I have a really unconventional dream. I’m not even sure how seriously I take myself, but it’s worth publishing to see if anyone else out there is thinking like me.
I often wish I lived cooperatively. Not crazy-hippie commune, but a more post-modern, refined communal dwelling that respects privacy but also invites community.
I’m a single mom in Philadelphia, and I run a media company in New York City. I’m always running—from train to school to train to office to supermarket. When my husband and I separated two years ago, I moved into a pretty apartment three blocks away. It’s hard juggling work, kids, schools, commuting, groceries—and a thousand other things that come with being a modern mama.
Studies show that working motherhood is stressful—even when you’re married. Working moms do more multi-tasking, we’re more rushed, and in one well-known Pew study, many moms wished they worked part-time.
But I think there’s another way to ease the strain of trying to work and parent in the 21st century. For thousands of years humans lived in villages. About a 100 years ago, Americans and other wealthier nations decided isolated suburban compounds were the most civilized ideal. I find them lonely, inconvenient and especially isolating for children.
Now there are thousands of intentional communities around the country—and perhaps that’s what I’m looking for, with a few other ambitious single moms.
I dream about buying a big house, adding a few walls and small kitchenettes (by all means retreat when you have to), and finding two or three other awesome symbiotic single moms with young kids to rent out sections of the house.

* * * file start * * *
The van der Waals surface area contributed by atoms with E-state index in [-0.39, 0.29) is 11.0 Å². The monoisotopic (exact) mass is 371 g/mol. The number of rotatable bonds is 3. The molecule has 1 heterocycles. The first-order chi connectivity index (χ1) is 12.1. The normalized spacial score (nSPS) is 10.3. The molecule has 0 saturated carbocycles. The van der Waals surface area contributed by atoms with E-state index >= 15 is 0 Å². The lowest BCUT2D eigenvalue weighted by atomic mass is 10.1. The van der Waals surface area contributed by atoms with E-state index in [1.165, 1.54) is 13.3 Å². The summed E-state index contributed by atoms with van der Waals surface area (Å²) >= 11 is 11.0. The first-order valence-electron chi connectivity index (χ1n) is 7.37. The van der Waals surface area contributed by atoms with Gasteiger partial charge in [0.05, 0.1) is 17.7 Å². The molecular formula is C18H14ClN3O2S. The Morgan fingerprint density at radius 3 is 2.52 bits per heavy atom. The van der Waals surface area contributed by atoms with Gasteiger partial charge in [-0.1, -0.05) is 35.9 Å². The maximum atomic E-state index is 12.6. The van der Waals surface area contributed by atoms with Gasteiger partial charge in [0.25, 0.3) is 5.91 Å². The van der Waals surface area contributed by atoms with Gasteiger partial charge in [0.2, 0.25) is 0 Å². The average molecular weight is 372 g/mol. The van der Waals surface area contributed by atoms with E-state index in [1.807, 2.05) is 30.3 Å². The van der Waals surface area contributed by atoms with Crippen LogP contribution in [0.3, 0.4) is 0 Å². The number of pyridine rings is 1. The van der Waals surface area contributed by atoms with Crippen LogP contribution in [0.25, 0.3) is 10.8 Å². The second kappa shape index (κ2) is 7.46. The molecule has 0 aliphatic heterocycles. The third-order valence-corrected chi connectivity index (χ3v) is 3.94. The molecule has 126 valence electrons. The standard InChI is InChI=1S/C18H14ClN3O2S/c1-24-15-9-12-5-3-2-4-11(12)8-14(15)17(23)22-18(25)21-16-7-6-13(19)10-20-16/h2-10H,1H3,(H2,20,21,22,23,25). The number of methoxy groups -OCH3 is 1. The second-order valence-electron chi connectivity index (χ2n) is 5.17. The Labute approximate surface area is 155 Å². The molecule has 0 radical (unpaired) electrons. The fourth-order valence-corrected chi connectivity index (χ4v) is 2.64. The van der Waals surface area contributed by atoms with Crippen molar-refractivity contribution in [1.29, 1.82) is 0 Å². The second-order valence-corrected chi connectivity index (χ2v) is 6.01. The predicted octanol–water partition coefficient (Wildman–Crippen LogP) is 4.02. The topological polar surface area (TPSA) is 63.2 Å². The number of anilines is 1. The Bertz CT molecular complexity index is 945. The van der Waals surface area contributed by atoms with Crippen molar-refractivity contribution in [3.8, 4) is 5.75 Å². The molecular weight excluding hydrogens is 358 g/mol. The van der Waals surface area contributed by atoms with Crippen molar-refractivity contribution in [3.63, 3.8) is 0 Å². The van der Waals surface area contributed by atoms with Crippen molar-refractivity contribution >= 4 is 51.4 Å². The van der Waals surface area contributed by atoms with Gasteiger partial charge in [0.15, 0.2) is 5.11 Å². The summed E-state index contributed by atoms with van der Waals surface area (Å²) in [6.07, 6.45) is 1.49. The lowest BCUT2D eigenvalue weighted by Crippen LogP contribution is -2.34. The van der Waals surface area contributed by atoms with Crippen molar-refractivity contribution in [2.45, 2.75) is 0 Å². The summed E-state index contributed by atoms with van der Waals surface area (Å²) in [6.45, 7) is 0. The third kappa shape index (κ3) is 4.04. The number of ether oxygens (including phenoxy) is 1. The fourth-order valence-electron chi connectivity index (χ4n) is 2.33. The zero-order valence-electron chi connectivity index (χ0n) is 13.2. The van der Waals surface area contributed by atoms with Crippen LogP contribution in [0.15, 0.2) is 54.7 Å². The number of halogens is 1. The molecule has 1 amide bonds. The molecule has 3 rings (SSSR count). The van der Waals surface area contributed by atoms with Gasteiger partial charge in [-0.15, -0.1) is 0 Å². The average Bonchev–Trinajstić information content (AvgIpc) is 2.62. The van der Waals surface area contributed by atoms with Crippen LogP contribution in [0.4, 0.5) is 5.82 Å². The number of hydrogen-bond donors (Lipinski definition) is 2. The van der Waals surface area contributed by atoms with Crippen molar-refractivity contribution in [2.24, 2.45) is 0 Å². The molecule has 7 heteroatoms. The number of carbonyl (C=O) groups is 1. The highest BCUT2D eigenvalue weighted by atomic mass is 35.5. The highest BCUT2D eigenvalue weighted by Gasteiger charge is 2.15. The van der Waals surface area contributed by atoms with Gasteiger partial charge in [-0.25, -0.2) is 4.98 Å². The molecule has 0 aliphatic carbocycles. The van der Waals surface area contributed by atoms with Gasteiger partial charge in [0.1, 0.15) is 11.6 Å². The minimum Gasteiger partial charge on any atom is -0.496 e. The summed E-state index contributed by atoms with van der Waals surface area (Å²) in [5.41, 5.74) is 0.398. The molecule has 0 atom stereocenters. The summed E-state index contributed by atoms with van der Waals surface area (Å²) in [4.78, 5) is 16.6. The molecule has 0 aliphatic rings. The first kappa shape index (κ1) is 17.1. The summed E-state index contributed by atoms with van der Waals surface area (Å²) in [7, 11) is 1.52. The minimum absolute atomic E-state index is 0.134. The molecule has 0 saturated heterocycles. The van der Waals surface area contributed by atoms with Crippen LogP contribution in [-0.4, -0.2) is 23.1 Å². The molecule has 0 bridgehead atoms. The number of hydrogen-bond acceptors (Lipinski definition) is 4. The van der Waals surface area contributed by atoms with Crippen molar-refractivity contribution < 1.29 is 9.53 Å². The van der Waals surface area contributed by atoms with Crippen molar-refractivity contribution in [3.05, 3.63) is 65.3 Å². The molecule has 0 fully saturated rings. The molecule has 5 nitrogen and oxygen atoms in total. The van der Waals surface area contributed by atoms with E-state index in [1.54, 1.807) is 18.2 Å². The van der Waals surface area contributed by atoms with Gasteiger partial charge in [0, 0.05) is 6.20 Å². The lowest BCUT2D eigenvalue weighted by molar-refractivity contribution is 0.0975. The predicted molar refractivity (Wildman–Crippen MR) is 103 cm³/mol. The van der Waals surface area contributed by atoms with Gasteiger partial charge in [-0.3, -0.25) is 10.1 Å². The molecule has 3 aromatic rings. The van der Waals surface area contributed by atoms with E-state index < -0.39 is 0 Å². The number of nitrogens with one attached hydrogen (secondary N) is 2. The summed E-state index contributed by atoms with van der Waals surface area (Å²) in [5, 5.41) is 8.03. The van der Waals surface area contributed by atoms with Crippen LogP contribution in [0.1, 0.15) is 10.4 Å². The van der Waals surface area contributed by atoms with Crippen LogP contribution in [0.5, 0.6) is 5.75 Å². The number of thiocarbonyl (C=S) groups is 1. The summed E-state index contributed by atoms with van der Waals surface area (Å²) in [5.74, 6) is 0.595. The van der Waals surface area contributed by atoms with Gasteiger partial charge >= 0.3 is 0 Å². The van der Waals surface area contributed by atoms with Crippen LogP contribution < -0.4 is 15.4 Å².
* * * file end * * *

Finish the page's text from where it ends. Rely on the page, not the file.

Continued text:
- Cook and clean together (I’m a mediocre cook, but am happy to do the cleaning)
- Give our kids constant friends to play and hang out with.
- Enable each other to run to the pharmacy or even a quick business trip when we need to. With a three-year-old, I can’t even take the trash downstairs in an apartment building without shlepping her with me.
Of course there’s almost a guarantee of problems:
- We all have deep quirks and eccentricities, and personality clashes are inevitable.
- Everyone has different standards around cleanliness, especially with children
- What about boyfriends, out of town guests and family dinners? Do you really want other people’s relations imposing on your space? Most likely not.
I keep my eyes peeled to Dwell, Good and other magazines in hopes that someone near me is designing the perfect, future, more upscale way of not living in such isolation, especially where single moms can help one another function without having to pay a babysitter every time you need to work late.